Get a life and then perhaps you can have a death.

    Richard x x x

  6. Richard,

    Goody's impending death (although for someone at death's door, she looks remarkably healthy) has nothing to do with her being crass, loud-mouthed or objectionable in the extreme. Those are enduring qualities which we have come to expect from her.

    Dying or not, she's not someone I would like to live nextdoor too - nor, I suspect, would you.

  7. Doesn't matter whether we like her or not - the great British public do and she is using that opportunity - 'cos she enjoys it and I say HURRAH! Bring on the dancers.

    Richard x

  8. Richard,

    The Great Brisish public likes watching road crashes. It also hates people like Gail Trimble.

  9. But that is not the argument - Ms Goody wants to exit in a particular way - you don't seem to approve - but if she wants to do it that way - with the Public cheering her on - which they seem willing to do then why not? And she might just do a bit of good by bringing death and the dying out of the closet.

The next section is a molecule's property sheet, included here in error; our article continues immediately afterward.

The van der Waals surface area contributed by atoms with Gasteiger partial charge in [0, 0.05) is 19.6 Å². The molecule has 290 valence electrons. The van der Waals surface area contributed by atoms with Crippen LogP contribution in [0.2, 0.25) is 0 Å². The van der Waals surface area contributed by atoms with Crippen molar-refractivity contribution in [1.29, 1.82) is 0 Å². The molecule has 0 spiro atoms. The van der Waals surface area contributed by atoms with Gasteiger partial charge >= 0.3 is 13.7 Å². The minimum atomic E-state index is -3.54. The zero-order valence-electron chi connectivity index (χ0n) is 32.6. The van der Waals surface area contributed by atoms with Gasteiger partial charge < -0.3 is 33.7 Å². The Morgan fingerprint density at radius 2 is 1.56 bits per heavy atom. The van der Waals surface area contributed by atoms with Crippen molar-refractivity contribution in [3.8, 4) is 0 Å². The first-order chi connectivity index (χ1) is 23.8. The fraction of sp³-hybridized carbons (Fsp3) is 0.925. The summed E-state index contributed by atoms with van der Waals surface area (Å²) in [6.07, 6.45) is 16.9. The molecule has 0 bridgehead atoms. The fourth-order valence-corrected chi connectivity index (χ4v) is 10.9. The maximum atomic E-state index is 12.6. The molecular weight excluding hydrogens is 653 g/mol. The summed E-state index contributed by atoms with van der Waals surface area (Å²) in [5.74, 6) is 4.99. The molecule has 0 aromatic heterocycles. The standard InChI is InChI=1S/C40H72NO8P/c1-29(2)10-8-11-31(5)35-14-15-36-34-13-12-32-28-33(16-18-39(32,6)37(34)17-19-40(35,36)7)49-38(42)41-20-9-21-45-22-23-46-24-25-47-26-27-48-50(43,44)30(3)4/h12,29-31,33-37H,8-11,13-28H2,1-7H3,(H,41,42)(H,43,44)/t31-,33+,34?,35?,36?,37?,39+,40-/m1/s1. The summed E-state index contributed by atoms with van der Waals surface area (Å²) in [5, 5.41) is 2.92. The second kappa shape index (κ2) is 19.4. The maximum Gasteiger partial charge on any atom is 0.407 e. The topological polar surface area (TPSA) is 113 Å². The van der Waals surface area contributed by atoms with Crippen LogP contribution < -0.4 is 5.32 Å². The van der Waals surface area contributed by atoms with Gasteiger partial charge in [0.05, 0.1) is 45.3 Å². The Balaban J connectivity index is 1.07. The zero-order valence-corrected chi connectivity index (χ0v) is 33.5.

Allow other people the freedom to live their deaths to the full!

    Richard x x x

  10. She's free to exit in whatever manner she chooses. What I object to it the national celebration of crassness and intellectual paucity she represents.

    What she's doing is holding up a mirror to the nation - and a large portion of the nation sees themselves in her. They celebrate being moronic and see it as a positive attribute.

  11. I suppose she's the chav equivalent of Fred Goodwin.

  12. Richard,

    Hay asks whether after a session of chemo you are feeling well enough to be fully made up and have a row with a neighbour in froot of cameras.

    There's something about this which just isn't authentic.

  13. Row with the Neighbours? Depends on the Neighbours - for the opportunity to row with some of mine I would rise Lazarus-like from my death bed.

    Actually it depends on the Chemotherapy - after the first one I had it would have been impossible for several days - after this final one - the third - there were no real immediate side effects and I happily drove myself back from the hospital

    Also different people are affected in different ways by chemotherepy.

    Love to Haley

    Richard x x x